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Post-failure diagnosis: Anatomical pathology

Author:  Dambeza and Trouillet
  14/06/2024
Last Updated:  14/06/2024

Olivier Dambezat and Philippe Trouillet, Ceiba

When a tree falls in a public, visible and frequented area, the managers’ reaction is usually swift. Whether the failure caused damage or not, emotions run high and orders to diagnose the safety of nearby trees are immediate. On everyone’s lips, a single question: will they fall too?

De sedibus et causis morborum per anatomen indagatis ‘Of the seats and causes of diseases investigated through anatomy’ by Giovanni Battista Morgagni, first published in 1761.

De sedibus et causis morborum per anatomen indagatis ‘Of the seats and causes of diseases investigated through anatomy’ by Giovanni Battista Morgagni, first published in 1761.

In most cases, before any other intervention, the tree is cut down and its remains removed as quickly as possible. This rush is driven by practical and understandable concerns about freeing up public space, psychological concerns about calming fears, or, perhaps, political worries about judgement regarding the local management of trees. As a result, the investigation into the causes of the failure, which could guide the assessment of the mechanical condition of the remaining trees, will begin with a serious handicap: the lack of a corpse. And yet, both crime fiction and medical literature teach us that autopsies (from the Greek autopsia, meaning to see for oneself) are a formidable source of evidence and answers.

Without falling into anthropomorphism by comparing trees to people, the history of Western human medicine can be a source of inspiration for anyone interested in the development of tree diagnosis disciplines.

Until the 18th century, medical thought was dominated by a classification-based understanding of diseases. There were species of disease, just as there were species of animal or plant, and diseases had an autonomous existence, independent of the patient and his or her body. It was thanks to the systematic practice of autopsies and comparative work by a number of physicians at the time that the status of disease gradually changed. A new idea was developed that disease leaves traces in the tissues, and that it is these observable lesions that create the symptoms of the disease. This was the birth of a medical discipline that is still practised today: anatomical pathology. Morgagni, an 18th-century Italian physician considered to be the pioneer of modern anatomical pathology, believed that anyone who ‘has dissected or examined many corpses has at least learned to doubt. The others, who know nothing about anatomy and don’t bother to look into it, don’t have the slightest doubt.’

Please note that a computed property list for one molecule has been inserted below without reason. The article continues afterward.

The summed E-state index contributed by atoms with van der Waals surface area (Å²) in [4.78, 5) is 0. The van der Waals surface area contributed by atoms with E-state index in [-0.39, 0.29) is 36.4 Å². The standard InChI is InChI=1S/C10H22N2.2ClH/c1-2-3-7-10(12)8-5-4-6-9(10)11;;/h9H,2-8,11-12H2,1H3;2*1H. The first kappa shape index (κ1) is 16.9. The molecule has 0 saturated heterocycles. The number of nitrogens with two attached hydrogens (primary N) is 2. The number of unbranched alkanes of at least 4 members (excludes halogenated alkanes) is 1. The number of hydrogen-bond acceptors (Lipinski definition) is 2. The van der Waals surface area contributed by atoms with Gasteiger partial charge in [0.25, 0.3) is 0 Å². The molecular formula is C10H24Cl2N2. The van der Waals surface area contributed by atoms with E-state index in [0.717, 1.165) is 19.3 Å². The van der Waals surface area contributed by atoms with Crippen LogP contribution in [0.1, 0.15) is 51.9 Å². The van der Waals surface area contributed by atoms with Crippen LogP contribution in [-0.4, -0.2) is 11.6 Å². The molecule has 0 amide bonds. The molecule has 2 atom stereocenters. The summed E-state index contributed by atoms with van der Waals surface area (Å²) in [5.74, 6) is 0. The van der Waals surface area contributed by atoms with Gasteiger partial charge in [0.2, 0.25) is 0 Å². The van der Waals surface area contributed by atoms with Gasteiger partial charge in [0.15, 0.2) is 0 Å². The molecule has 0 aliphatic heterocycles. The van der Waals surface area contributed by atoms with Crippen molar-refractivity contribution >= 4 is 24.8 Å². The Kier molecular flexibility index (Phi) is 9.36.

In those days, medicine was learnt at university and from books, a theoretical knowledge that limited contact with patients to the strict minimum. Life expectancy was 24.7 years (the figure for France in 1740).

Illustration of a hypothetical damage pattern on a Second World War bomber. Based on an unillustrated report by Abraham Wald (1943).

Illustration of a hypothetical damage pattern on a Second World War bomber. Based on an unillustrated report by Abraham Wald (1943).

Illustration of a hypothetical damage pattern on a Second World War bomber. Based on an unillustrated report by Abraham Wald (1943). Post-failure diagnosis of a plane tree in Var, France, April 2022.

Post-failure diagnosis of a plane tree in Var, France, April 2022.

You are missing what is missing

Why should we pay attention to fallen trees? Isn’t it more interesting to examine those which remain standing?